Moab Happenings Archive
Return to home


Mill Creek Rim Trail Winter Hike
Article and photos by Sandy Freethey

The Mill Creek Rim Trail is a great winter hike or jog. You’ll get aerobic exercise and warm up as you climb up to the rim above Mill Creek Canyon. Your cheeks will be rosy when you return home, and you will have earned that extra Christmas cookie.

Once you are on the rim, the scenery is superb, fantastic, and inspiring! You’ll be glad that you live in Moab and have this great hike in your backyard. If you are a guest in Moab and find this hike, you are indeed fortunate. Don’t forget to bring your camera because the red rock cliffs that border Mill Creek when combined with the snow-covered La Sal Mountains are a photographer’s dream.

Along with your camera, bring binoculars to view an amazing rock art panel that can be seen by taking the spur trail/road to the left, off the main trail, which takes you to the junction of North Fork and Main Mill Creek Canyons. Follow the .4 mile spur road to the dead end. Then look straight ahead to view the rock art panel at the bottom edge of the big dark arching “alcove.” The figures and sheep are on the left and right of the panel. Rock art can often be found at junctions of canyons. Once again, look all around you, and marvel at the world-class scenery where you stand.
Bring a friend or family member to share the hike because the Mill Creek Rim Trail is a closed old jeep road, which means that you’ll be able to walk side by side for much of the hike and enjoy a conversation while away from the “to-do” list that awaits you at home.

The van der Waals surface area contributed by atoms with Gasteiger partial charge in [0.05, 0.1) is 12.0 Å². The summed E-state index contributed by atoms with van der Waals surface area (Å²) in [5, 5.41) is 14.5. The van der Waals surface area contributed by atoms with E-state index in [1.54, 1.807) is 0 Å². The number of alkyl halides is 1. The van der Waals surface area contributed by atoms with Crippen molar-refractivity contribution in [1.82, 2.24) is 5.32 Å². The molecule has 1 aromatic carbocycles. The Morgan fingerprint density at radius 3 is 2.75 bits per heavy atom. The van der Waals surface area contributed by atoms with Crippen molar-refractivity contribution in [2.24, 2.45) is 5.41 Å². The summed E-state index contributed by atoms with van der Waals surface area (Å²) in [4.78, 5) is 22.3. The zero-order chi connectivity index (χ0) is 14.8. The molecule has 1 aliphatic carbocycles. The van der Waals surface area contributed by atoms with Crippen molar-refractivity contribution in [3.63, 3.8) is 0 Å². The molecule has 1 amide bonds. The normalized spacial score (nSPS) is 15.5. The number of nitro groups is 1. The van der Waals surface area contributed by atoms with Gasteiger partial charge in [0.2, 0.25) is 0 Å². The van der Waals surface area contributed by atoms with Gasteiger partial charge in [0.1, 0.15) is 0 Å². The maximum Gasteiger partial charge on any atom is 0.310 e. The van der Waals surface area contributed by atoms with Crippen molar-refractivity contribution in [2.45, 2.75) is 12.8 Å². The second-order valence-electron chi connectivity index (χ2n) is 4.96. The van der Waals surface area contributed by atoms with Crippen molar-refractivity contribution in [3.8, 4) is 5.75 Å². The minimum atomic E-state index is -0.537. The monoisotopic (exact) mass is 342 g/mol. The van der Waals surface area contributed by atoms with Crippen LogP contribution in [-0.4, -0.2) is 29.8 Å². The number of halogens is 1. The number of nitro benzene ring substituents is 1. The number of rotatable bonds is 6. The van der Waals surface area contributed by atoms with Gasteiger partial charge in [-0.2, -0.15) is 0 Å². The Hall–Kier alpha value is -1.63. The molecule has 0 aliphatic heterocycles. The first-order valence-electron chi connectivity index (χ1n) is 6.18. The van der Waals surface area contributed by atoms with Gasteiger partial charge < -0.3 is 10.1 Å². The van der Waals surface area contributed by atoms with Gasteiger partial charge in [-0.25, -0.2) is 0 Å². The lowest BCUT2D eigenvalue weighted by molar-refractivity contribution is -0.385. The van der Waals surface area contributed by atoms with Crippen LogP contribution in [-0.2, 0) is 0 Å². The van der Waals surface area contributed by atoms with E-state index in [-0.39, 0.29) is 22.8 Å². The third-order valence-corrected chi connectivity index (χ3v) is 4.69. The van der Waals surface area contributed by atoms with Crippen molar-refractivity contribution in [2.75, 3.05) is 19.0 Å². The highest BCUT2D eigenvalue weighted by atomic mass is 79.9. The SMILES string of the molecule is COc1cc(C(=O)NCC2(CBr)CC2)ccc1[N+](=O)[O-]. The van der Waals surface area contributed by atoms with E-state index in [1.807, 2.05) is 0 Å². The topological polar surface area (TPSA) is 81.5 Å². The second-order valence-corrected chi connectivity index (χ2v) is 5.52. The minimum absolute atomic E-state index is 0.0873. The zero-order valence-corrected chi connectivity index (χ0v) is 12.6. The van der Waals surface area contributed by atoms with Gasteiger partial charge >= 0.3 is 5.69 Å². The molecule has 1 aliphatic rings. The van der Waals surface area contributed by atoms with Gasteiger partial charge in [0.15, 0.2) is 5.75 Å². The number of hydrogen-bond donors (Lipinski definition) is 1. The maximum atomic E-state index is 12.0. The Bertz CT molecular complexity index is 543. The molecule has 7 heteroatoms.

Bring the dog, but please respect other trail users by keeping your dog under control when meeting other hikers, and bring a plastic bag for Fido’s poop. We all thank you. You will meet many other dog walkers on this trail, although there will be fewer dogs and people during the winter months.

The Mill Creek Rim Trail is often free of snow once you are up on top. If there is snow on the ground, don’t stay at home, just head out with the appropriate footwear. You’ll really be lucky if you are hiking when there is hoar frost covering all the bushes and trees. What a magical sight! As always with winter hikes, wear layered clothing. You are guaranteed to be busy taking your jacket off and on. Don’t forget the hat, gloves, water, a snack, and a windbreaker.
As you walk along, take a moment to reflect on the history of this area. Portions of the trail were once used to carry mail and supplies to ranchers and miners on Wilson and South Mesas at the foot of the La Sals in the late 1800s and early 1900s. This was known as “The Mail Trail.”

Continue your hike for 2.2 miles or as long as your time allows for this out-and-back hike. There are three designated trails that take you down into Mill Creek along the route, but save those hikes for warmer weather. The first designated creek access point is 1.4 miles from the pump house.

Mill Creek Rim Trail access: Turn off of Mill Creek Drive onto Powerhouse Lane, park at the end of the road. Check out the map on the kiosk to orient yourself. Follow the wide, rock-lined path to the colorfully painted pump house. The Mill Creek Rim Trail angles to the right, away from the wide main trail and heads uphill. The trail is not marked, but starts out with rock lining. Before you head up the hill, walk around the pump house to check out all the art panels, then detour over to the waterfall created by the Power House Dam.

Hike review: Fantastic scenery, an aerobic workout, rock art viewing, great photography, and you can share all this with friends, family, and the dog on a historic trail. Except for the somewhat steep and rocky climb up to the rim, this is an easy hike.

About the author: Sandy Freethey is the Chair of the Trail Mix Committee and enjoys the variety of tasks that this position entails: working with people, solving problems, scouting and building trails. Sandy is a hiker and enjoys rafting and traveling and is passionate about watching the Denver Bronco football games.

Return to home

© 2002-2012 Moab Happenings. All rights reserved.
Reproduction of information contained in this site is expressly prohibited.